After months of cooking and baking pouch brownies over a light bulb, I moved into the kitchen to help my mother in ways that didn’t include abortions. Rather, we cooked up ambrosia salads, broccoli casseroles, and many other recipes that my mother pulled from her Moosewood Cookbook that was stained and torn. I always thought it weird that if we didn’t have an item in the house to complete the meal, my mom would move onto another recipe. My thought was to just throw something else in and call it dinner. I thought that any spice could replace salt or pepper or use something in place of eggs. When I would suggest these things my mother would just look at me like I asked to have an abortion on our kitchen table. She would just stare at me and blink. I took that as a “no.”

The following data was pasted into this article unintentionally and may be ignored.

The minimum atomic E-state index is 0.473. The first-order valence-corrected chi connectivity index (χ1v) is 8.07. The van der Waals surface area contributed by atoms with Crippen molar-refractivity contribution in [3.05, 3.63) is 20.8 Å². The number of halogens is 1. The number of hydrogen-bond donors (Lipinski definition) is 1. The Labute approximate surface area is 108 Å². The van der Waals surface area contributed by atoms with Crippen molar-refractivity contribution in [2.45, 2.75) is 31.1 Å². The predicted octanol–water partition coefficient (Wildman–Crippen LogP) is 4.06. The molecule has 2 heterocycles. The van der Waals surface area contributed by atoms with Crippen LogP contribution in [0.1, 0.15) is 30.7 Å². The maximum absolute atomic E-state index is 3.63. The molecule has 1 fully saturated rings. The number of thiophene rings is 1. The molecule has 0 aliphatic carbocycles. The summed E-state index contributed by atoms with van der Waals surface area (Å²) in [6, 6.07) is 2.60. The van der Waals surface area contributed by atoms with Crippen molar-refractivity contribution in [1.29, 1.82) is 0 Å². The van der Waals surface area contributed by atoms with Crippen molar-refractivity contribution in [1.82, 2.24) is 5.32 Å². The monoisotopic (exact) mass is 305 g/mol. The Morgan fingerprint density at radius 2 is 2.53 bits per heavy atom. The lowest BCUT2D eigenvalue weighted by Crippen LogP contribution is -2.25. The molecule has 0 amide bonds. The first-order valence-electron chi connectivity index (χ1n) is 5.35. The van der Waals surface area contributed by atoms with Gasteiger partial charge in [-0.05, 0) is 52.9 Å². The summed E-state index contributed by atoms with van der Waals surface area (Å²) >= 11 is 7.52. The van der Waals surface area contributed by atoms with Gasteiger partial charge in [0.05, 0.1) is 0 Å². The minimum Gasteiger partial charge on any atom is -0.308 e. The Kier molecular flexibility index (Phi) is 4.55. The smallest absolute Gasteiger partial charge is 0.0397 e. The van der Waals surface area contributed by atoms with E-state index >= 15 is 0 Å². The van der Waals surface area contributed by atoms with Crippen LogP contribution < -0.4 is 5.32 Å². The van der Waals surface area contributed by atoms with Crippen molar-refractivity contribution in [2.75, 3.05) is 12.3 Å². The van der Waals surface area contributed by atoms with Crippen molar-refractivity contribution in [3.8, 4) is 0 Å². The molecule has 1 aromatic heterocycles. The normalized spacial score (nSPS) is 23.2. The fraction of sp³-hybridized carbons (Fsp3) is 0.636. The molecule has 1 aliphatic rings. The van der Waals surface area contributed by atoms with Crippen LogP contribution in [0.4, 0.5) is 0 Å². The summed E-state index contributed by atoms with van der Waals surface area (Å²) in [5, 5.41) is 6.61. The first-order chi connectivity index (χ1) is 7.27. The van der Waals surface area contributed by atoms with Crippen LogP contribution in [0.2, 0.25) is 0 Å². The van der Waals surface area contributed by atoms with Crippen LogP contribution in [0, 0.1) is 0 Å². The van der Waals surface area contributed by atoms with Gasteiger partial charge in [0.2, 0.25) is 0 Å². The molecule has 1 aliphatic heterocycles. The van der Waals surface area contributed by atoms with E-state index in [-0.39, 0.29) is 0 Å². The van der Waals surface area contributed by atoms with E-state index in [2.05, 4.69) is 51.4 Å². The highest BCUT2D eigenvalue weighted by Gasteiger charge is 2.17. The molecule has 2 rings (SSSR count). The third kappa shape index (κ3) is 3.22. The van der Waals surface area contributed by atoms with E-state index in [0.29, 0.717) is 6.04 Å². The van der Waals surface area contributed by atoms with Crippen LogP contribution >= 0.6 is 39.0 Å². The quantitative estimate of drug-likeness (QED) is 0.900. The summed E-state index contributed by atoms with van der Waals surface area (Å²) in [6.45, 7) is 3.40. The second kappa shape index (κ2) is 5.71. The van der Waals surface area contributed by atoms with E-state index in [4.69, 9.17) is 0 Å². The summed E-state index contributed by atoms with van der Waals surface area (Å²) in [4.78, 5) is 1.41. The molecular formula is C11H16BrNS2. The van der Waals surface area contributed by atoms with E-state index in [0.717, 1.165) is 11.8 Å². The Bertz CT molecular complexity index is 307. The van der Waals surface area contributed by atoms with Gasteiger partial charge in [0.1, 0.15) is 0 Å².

My cooking now is full of trials and errors and a dirty kitchen and a closet full of failed cookbooks. I guess I just don’t like being told what to do and when a recipe calls for something that I don’t have, I laugh in its face and thrown in some garlic salt in place of table salt and the meal sometimes comes out just fine and other times it becomes an ingredient in my compost pile.

Shimmy is almost finished washing my hair and delicately removing all of the remaining color from my hairline by softly rubbing the pads of her fingers across my skin. I watch her face intently while she does this because her mouth is doing something that I have never seen it do before. She is almost smiling. Grinning maybe. The edge of her lips are curling up slightly and her eyes look like she is seeing something dreamy or hazy and she knows that no matter how hard she looks, she will never make out the forms in front of her so she just surrenders to the muddled sight. Acceptance comes and maybe that is why she appears happy. Content. She is the remover of color and the coverer of grey hairs. She is the fragile caregiver to my age and my estrogen. Her bliss comes through now. I am in love.